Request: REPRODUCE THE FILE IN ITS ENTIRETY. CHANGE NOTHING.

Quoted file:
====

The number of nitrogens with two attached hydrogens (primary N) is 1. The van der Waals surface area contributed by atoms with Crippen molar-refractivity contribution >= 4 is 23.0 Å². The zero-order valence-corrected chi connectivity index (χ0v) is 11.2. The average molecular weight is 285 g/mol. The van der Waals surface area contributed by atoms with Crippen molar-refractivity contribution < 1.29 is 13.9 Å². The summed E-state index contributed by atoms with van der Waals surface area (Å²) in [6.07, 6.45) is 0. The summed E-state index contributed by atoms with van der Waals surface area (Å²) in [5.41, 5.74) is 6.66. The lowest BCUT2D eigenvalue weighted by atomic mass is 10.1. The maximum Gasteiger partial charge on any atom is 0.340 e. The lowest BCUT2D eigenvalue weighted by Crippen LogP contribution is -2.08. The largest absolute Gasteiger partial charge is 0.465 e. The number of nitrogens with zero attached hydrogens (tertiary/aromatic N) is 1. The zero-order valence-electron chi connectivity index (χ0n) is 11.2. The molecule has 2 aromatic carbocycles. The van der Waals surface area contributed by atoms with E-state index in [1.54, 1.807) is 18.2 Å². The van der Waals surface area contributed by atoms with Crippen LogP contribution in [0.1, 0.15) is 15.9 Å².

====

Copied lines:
The number of nitrogens with two attached hydrogens (primary N) is 1. The van der Waals surface area contributed by atoms with Crippen molar-refractivity contribution >= 4 is 23.0 Å². The zero-order valence-corrected chi connectivity index (χ0v) is 11.2. The average molecular weight is 285 g/mol. The van der Waals surface area contributed by atoms with Crippen molar-refractivity contribution < 1.29 is 13.9 Å². The summed E-state index contributed by atoms with van der Waals surface area (Å²) in [6.07, 6.45) is 0. The summed E-state index contributed by atoms with van der Waals surface area (Å²) in [5.41, 5.74) is 6.66. The lowest BCUT2D eigenvalue weighted by atomic mass is 10.1. The maximum Gasteiger partial charge on any atom is 0.340 e. The lowest BCUT2D eigenvalue weighted by Crippen LogP contribution is -2.08. The largest absolute Gasteiger partial charge is 0.465 e. The number of nitrogens with zero attached hydrogens (tertiary/aromatic N) is 1. The zero-order valence-electron chi connectivity index (χ0n) is 11.2. The molecule has 2 aromatic carbocycles. The van der Waals surface area contributed by atoms with E-state index in [1.54, 1.807) is 18.2 Å². The van der Waals surface area contributed by atoms with Crippen LogP contribution in [0.1, 0.15) is 15.9 Å².